Cooling the Lava
Surely, nobody on earth would have thought that man can cool red-hot lava and protect the world from its destructive effects. In February 1973, the town of Iceland experienced an aggressive volcanic eruption that was threatening the Iceland town and it outskirts. An inevitable tide was moving red-hot lava. However, a small crew led by Thorbjorn Sigurgeirsson squirted the lava in front with fire hoses producing vapors of steam (John A. McPhee. 102).
The red lava swelled to form a layer upon layer in the Atlantic Ocean. The fresh lava had hissed for about three years into the ocean. In the same period, strange masses of ice drift obstructed harbors and caused wide destruction. Suddenly, a fissure opened in the community outskirts and a lava curtain fountained high into the sky. The crew courageously watered the lava front as a garden. The water reduced the heat of the lava and a chilled lava wall was created to dam the red lava behind. As the lava moved below the air, the skin of glass developed. The skin could be repeatedly broken by the liquid motion under and tinkled (John A. McPhee. 104).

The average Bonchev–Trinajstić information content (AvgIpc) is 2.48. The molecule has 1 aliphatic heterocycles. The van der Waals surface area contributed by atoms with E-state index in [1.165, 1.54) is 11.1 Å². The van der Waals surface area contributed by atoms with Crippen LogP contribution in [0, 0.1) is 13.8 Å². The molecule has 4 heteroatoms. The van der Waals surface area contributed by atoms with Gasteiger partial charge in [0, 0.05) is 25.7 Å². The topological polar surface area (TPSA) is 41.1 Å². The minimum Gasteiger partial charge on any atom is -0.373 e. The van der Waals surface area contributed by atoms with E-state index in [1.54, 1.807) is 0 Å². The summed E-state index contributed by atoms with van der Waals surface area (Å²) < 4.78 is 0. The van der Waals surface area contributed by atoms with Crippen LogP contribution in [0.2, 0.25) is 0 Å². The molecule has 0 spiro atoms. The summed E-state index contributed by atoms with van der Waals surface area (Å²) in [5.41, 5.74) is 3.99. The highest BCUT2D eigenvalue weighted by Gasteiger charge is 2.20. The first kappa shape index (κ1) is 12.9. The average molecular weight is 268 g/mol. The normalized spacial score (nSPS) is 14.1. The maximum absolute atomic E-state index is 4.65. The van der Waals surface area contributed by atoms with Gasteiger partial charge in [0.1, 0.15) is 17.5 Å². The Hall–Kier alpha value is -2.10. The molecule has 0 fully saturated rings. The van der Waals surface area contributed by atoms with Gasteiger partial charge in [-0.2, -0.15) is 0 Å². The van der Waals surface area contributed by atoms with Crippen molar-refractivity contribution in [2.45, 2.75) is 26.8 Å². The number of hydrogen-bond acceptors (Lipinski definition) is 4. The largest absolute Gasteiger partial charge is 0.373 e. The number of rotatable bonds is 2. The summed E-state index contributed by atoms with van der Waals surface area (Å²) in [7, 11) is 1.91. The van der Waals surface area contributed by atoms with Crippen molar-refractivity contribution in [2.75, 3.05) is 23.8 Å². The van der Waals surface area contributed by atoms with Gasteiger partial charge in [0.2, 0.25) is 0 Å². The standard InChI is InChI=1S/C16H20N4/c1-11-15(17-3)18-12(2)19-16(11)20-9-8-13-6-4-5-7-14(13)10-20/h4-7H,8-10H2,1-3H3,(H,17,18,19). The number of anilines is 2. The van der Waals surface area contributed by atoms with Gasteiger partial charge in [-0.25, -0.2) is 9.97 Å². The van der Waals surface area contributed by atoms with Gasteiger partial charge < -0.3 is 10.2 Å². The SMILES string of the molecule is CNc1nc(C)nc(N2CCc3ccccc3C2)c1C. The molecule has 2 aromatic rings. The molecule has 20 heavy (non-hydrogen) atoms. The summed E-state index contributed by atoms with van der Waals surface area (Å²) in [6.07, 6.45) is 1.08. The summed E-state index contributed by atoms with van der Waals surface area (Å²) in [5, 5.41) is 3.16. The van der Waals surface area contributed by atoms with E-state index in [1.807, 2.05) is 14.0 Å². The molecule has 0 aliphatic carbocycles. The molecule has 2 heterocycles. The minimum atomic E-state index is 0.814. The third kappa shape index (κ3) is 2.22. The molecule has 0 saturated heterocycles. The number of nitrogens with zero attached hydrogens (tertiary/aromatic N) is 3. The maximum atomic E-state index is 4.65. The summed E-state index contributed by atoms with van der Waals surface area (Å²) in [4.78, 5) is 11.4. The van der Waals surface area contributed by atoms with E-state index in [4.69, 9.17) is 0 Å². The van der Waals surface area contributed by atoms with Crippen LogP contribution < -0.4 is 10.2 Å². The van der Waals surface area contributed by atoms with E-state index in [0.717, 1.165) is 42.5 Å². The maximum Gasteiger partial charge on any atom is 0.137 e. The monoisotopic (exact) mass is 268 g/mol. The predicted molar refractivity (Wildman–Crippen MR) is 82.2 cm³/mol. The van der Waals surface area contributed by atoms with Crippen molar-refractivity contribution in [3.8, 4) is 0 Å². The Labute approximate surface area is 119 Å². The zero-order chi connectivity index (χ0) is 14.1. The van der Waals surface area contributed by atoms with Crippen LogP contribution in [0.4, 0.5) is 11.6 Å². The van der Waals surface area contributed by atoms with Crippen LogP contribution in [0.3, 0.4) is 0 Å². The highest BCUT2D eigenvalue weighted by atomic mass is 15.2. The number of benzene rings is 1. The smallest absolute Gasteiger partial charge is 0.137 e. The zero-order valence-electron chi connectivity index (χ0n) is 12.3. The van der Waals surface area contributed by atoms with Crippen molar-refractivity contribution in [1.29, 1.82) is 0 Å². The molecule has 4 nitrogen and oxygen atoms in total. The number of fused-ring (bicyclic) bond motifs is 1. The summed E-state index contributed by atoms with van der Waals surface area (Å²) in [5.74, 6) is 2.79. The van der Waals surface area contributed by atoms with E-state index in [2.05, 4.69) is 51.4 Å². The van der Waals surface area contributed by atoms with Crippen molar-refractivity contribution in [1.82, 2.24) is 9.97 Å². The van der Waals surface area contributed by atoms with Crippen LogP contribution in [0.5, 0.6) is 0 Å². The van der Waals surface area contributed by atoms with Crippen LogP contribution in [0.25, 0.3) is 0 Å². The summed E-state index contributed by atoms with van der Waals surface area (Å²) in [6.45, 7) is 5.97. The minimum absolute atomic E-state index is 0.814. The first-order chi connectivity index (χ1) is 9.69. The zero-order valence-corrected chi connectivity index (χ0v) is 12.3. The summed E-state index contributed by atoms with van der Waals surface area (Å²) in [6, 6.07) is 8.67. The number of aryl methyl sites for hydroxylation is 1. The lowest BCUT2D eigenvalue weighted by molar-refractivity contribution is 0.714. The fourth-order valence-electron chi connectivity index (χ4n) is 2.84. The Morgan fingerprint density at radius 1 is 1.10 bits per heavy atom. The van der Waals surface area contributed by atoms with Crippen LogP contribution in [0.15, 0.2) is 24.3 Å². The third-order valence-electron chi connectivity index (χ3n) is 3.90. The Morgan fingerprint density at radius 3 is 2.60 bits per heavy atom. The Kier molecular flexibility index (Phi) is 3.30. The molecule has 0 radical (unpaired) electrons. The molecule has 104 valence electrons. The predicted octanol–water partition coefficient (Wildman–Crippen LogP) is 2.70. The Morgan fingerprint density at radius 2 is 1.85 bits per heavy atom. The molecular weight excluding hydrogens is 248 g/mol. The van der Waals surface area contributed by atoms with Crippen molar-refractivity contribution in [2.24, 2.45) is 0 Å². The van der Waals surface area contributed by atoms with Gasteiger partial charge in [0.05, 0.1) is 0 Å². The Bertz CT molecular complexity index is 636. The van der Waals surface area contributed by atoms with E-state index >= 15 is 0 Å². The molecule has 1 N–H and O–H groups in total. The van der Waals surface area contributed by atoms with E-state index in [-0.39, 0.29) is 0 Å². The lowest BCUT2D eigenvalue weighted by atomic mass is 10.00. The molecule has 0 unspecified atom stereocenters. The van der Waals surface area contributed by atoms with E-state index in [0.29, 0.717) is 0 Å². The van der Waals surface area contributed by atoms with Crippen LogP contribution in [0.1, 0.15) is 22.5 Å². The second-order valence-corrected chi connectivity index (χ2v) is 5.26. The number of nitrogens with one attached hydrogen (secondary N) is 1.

The crew used bulldozers to flatten a jagged surface glass and make way for the crew to move heavy pipes. Some individuals could catch fire and cool themselves with water and return to work. There was no any minute to waste as the crew had declared fight against the fatal lava. It seemed like the crew was in combat. The eruption vapors choked the people, but no one dared to put the tools down. They focused to contain the lava and turn it black. The falling ash formed a fog that obstructed visibility, but could not deter their effort. They steadily watered and cooled the advancing lava from the summit until they stopped the flow (John A. McPhee. 107).
John A. McPhee. The control of nature. New York. Noonday Press, 1990. Print
Cooling the Lava